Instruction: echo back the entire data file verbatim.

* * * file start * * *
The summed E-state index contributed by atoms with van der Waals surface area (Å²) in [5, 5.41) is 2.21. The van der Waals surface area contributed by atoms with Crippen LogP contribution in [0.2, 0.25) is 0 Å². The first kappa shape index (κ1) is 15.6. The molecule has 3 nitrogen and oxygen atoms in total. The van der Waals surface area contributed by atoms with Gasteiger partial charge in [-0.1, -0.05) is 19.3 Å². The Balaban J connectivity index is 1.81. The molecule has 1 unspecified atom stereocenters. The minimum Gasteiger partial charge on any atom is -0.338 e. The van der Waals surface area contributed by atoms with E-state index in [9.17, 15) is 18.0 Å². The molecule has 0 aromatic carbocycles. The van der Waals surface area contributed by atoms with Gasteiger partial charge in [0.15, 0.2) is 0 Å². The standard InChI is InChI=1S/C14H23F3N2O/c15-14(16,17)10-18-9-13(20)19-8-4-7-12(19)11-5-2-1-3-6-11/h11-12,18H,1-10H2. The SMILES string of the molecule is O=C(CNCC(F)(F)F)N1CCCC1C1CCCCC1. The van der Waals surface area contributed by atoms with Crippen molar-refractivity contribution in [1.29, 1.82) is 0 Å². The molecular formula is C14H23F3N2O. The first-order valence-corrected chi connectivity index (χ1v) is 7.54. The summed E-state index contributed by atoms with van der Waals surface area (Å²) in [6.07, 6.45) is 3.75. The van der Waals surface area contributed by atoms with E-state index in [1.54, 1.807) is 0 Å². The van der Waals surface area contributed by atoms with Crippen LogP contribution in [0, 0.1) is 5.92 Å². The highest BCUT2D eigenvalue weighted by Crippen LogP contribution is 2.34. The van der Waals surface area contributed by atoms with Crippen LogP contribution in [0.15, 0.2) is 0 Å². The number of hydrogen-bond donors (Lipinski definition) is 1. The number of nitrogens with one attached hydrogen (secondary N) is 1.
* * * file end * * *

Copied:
The summed E-state index contributed by atoms with van der Waals surface area (Å²) in [5, 5.41) is 2.21. The van der Waals surface area contributed by atoms with Crippen LogP contribution in [0.2, 0.25) is 0 Å². The first kappa shape index (κ1) is 15.6. The molecule has 3 nitrogen and oxygen atoms in total. The van der Waals surface area contributed by atoms with Gasteiger partial charge in [-0.1, -0.05) is 19.3 Å². The Balaban J connectivity index is 1.81. The molecule has 1 unspecified atom stereocenters. The minimum Gasteiger partial charge on any atom is -0.338 e. The van der Waals surface area contributed by atoms with E-state index in [9.17, 15) is 18.0 Å². The molecule has 0 aromatic carbocycles. The van der Waals surface area contributed by atoms with Gasteiger partial charge in [0.15, 0.2) is 0 Å². The standard InChI is InChI=1S/C14H23F3N2O/c15-14(16,17)10-18-9-13(20)19-8-4-7-12(19)11-5-2-1-3-6-11/h11-12,18H,1-10H2. The SMILES string of the molecule is O=C(CNCC(F)(F)F)N1CCCC1C1CCCCC1. The van der Waals surface area contributed by atoms with Crippen molar-refractivity contribution in [1.29, 1.82) is 0 Å². The molecular formula is C14H23F3N2O. The first-order valence-corrected chi connectivity index (χ1v) is 7.54. The summed E-state index contributed by atoms with van der Waals surface area (Å²) in [6.07, 6.45) is 3.75. The van der Waals surface area contributed by atoms with E-state index in [1.54, 1.807) is 0 Å². The van der Waals surface area contributed by atoms with Crippen LogP contribution in [0, 0.1) is 5.92 Å². The highest BCUT2D eigenvalue weighted by Crippen LogP contribution is 2.34. The van der Waals surface area contributed by atoms with Crippen LogP contribution in [0.15, 0.2) is 0 Å². The number of hydrogen-bond donors (Lipinski definition) is 1. The number of nitrogens with one attached hydrogen (secondary N) is 1.